Published in PC Hardware

Supercomputer emulates a human brain

by on05 November 2018

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SpiNNaker has powered up the world’s largest supercomputer to emulate a human brain.

The worlds largest neuromorphic supercomputer, the Spiking Neural Network Architecture (SpiNNaker), was just switched on for the first time yesterday. It boasts one million processor cores and can perform 200 trillion actions per second.

It has taken the boffins 20 years and $19.5 million to create the computer. The project was initially supported by the Engineering and Physical Sciences Research Council (EPSRC) but has been most recently funded by the European Human Brain Project. The supercomputer was designed and built by the University of Manchester's School of Computer Science. Construction began in 2006, and the supercomputer was finally turned on yesterday, and presumably wanted a morning coffee.

SpiNNaker is unique because it is designed to mimic the human brain. Most computers send information from one point to another through a standard network. SpiNNaker sends small bits of information to thousands of locations, similar to how the neurons pass chemicals and electrical signals through the brain. SpiNNaker uses electronic circuits to imitate neurons.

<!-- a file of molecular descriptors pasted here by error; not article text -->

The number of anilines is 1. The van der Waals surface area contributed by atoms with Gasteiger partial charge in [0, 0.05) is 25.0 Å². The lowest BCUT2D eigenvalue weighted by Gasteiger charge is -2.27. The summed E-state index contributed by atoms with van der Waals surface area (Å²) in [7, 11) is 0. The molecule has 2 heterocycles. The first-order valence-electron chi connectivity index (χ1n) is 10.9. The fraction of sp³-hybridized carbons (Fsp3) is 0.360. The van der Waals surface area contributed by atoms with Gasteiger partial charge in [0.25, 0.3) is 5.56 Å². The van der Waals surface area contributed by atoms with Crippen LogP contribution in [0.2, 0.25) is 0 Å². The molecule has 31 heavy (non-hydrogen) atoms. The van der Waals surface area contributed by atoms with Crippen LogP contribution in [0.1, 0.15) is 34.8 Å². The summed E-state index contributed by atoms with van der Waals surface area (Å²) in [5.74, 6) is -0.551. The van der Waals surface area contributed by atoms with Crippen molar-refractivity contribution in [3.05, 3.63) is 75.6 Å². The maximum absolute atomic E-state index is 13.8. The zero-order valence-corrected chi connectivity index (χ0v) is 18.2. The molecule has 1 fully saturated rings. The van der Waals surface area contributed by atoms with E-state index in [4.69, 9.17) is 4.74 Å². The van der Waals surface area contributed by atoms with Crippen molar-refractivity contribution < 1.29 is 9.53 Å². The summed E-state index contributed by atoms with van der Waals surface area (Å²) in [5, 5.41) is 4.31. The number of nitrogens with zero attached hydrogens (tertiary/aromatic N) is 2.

Steve Furber, Professor of Computer Engineering, said: “SpiNNaker completely re-thinks the way conventional computers work. We've essentially created a machine that works more like a brain than a traditional computer, which is extremely exciting.”

The basic building block of the SpiNNaker machine is the SpiNNaker multicore System-on-Chip. The chip is a Globally Asynchronous Locally Synchronous (GALS) system with 18 ARM968 processor nodes residing in synchronous islands, surrounded by a light-weight, packet-switched asynchronous communications infrastructure.

The SpiNNaker developers plan to create a supercomputer to emulate a billion biological neurons. The human brain has nearly 100 billion neurons that are connected through 1 quadrillion synapses. SpiNNaker brings us one step closer to a better understanding of the human brain.

Last modified on 05 November 2018
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